Movements in market rents are the primary determinant of the return of an income producing property because they drive movements in property values.
Typically, double-digit returns in property investments cannot be achieved without significant increases of property values during the holding period. For this reason, the understanding of the mechanism by which property rents are determined and the main forces that drive their movements is fundamental knowledge that any individual involved in property investing must have.
To better understand how market rents are determined, and how rent/price increases may occur, assume for a moment that the amount of space demanded by companies is greater than the amount of space offered for leasing in the office market. In such a case, landlords with vacant space experiencing high demand will raise asking rents. This increase in asking rents will trigger changes, in both demand and supply. On one hand, some additional landlords will enter the market, offering additional space for lease as market rents move above the minimum (floor) rent they require in order to lease space. On the other hand, some renters will “drop out” of the market, as asking rents move above the maximum (ceiling) rent they are willing to pay. These adjustments will continue until the amount of space available for lease equals the amount of space demanded by renters. At that point, no renter will have any incentive to further bid up rents.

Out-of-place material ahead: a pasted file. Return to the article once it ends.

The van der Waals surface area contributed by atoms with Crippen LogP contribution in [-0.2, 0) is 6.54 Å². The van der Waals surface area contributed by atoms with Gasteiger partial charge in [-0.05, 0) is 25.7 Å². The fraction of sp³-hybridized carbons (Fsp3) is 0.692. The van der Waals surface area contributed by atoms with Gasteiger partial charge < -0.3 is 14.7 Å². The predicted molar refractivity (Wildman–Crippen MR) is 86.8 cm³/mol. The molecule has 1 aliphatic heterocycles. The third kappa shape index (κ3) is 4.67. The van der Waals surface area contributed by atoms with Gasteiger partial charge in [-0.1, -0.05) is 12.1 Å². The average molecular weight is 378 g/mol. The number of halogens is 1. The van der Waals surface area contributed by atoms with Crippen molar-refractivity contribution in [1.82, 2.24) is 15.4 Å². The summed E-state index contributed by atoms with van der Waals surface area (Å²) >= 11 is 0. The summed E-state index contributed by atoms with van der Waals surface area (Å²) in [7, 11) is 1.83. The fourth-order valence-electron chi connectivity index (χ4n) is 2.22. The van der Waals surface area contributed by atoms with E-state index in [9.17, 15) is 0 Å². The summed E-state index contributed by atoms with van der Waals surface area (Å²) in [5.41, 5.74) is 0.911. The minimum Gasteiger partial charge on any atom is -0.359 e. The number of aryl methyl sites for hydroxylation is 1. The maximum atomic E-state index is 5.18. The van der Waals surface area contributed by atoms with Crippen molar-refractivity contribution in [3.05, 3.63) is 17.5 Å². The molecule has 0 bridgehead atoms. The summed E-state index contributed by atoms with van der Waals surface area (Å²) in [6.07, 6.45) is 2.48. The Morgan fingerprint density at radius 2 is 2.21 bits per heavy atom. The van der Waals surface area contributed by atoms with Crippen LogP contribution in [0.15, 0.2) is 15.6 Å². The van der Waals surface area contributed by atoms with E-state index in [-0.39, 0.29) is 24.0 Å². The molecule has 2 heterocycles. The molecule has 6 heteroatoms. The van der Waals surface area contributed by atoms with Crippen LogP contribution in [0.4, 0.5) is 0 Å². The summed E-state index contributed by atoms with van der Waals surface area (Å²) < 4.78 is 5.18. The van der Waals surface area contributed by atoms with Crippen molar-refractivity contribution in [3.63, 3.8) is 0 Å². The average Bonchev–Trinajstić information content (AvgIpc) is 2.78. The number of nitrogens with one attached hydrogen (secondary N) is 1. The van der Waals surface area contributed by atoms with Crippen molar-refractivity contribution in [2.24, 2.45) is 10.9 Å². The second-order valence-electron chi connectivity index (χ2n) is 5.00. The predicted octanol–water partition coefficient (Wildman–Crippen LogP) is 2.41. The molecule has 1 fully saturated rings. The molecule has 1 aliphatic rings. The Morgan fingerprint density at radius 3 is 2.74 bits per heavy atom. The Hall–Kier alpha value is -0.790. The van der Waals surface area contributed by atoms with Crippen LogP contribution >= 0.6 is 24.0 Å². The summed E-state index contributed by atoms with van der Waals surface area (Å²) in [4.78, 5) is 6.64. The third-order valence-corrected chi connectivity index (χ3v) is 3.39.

In case the amount of space demanded is smaller than the amount of space supplied, landlords will start reducing asking prices in order to attract renters, and eventually, rents will fall enough so that the amount of space demanded becomes equal to the amount of space supplied. Is there any evidence that the property market operates in such a way? The answer is yes. Rosen and Smith (1986) and Wheaton (1988) presented evidence from the housing market and the office market, respectively, which demonstrates that rents/prices have been decreasing in response to excess supply. Therefore, the basic force that drives market rents is the balance between demand and supply for the specific property type and typology considered.
In evaluating the balance between these two forces we need to take into account and a percentage of stock that needs to be vacant in order to accommodate normal search process of tenants looking for space and landlords looking for tenants. This percentage is referred to as structural, or natural or normal vacancy rate and it differs by property type (lower for apartments/housing and higher for office).
Therefore, the difference between demand and supply is calculated as:
Demand – Existing functional stock + Normal Vacant Stock